What is the financial incentive to build a supercomputer

The current fastest is in China, it cost 390 million dollars to build and has 34 petaflops. Obama wants to build an exaflop computer that is thirty times faster.

Economically, with Moores law isn’t depreciation so rapid you can’t recoup your investment? Wouldn’t a computer with speeds comparable to the world’s best only cost 1/8 as much to build within four years? If so wouldn’t you have to recoup the cost to build it within a few years?

Granted you can still use it, but that 390 million dollar computer would have to compete with 100 million dollar models within a few years, then models that cost tens of millions, etc. Within a couple decades home computers could reach those speeds.

Good question! I’m guessing the hope is that your 360 million dollar computer can generate enough uniquely marketable data in the 4 years before it’s outdated that it would recover the costs.

Granted, I have no idea what supercomputers are used for, but if it allows me to invent a product before anyone else can, and that product generates 2 billion dollars in sales for me, then it would have been worth it. Had I waited until the same computer’s price was reduced to 100 million, then someone else would have beaten me to inventing the product.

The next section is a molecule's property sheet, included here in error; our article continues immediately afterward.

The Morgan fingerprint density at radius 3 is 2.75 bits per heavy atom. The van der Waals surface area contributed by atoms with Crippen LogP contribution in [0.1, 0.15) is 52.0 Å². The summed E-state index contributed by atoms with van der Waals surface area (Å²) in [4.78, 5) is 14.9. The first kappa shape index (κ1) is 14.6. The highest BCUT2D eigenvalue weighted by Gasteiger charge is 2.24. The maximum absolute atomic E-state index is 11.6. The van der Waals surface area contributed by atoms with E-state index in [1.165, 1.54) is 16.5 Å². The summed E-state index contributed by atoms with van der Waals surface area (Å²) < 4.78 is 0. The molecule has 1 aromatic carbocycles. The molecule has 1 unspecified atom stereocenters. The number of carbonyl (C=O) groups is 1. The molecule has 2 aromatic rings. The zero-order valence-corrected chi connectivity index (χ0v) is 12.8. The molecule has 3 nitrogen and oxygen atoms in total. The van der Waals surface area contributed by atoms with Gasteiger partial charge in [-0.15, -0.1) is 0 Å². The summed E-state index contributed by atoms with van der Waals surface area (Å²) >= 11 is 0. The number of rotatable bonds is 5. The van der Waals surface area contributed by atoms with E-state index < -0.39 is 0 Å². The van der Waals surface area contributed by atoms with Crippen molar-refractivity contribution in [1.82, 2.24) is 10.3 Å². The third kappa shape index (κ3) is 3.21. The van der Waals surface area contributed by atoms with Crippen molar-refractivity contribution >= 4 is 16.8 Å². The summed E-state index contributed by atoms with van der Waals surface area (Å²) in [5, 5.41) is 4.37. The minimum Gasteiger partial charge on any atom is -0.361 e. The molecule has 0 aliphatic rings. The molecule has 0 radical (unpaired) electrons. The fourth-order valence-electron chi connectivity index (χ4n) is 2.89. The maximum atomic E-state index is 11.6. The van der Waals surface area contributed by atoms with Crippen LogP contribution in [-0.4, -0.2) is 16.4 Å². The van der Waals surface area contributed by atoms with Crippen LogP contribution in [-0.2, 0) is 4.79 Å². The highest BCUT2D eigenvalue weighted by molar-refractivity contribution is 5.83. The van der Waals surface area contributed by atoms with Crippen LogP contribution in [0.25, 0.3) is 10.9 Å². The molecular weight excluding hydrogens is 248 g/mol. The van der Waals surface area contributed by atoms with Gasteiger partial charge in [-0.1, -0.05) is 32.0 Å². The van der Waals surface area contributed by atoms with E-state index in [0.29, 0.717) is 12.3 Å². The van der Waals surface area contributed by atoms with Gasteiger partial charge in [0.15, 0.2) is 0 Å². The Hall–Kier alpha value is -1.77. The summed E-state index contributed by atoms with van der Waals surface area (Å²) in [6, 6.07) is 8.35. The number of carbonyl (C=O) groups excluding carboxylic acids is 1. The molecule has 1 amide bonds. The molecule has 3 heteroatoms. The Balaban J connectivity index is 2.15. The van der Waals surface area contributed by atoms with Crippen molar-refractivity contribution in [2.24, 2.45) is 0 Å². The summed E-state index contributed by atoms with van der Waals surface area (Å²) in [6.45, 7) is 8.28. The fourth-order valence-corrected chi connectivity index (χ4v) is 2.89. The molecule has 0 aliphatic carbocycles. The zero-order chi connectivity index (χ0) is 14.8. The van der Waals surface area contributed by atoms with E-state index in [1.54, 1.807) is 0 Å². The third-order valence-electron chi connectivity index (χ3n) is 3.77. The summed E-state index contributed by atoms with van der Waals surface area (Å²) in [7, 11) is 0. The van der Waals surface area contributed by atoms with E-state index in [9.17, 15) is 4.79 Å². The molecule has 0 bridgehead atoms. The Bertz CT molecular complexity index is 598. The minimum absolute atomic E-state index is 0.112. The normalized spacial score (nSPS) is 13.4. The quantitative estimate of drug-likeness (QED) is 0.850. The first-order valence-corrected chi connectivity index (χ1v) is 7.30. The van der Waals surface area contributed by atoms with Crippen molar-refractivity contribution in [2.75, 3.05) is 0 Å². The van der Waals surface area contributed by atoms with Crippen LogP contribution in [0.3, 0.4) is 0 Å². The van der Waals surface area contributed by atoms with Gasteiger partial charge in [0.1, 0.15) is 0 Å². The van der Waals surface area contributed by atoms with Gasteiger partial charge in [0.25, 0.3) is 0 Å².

Being government projects, they don’t have to recoup the whole cost. Simply providing the service is enough of an incentive. The project advances science, which benefits everyone.

Supercomputing is the way to solve certain kinds of problems, usually simulations. They’re really nice in climate sims. They’re also useful in modeling protein behavior at the atomic level.

The stuff I’ve heard faster supercomputers are needed for are better weather predictions and I assume climate predictions. Traditionally there has been a need for them for modeling nuclear explosions, I don’t know if that is still true.

I’m not sure that business and economic information is accurate enough so that doing more processing is going to help in getting better results.

Mostly I think people build bigger and faster supercomputers for bragging rights.

Pay off the national debt via Bitcoin mining.

As I understand it, today’s “supercomputers” are basically thousands of commercially-available microprocessors hooked together with ultra-fast shared memory and running under operating systems that support applications that can take advantage of massively parallel computing.

They’re typically used for applications like weather forecasting (where the finer-grained the simulation you can run, the more accurate the forecast), simulations of nuclear explosions (ditto), and simulations of things like the birth/growth of galaxies or clusters of galaxies (mega ditto).

I don’t believe they’re used much for product development, but I could easily be wrong.

Governments don’t do it for the profit, they do it for the military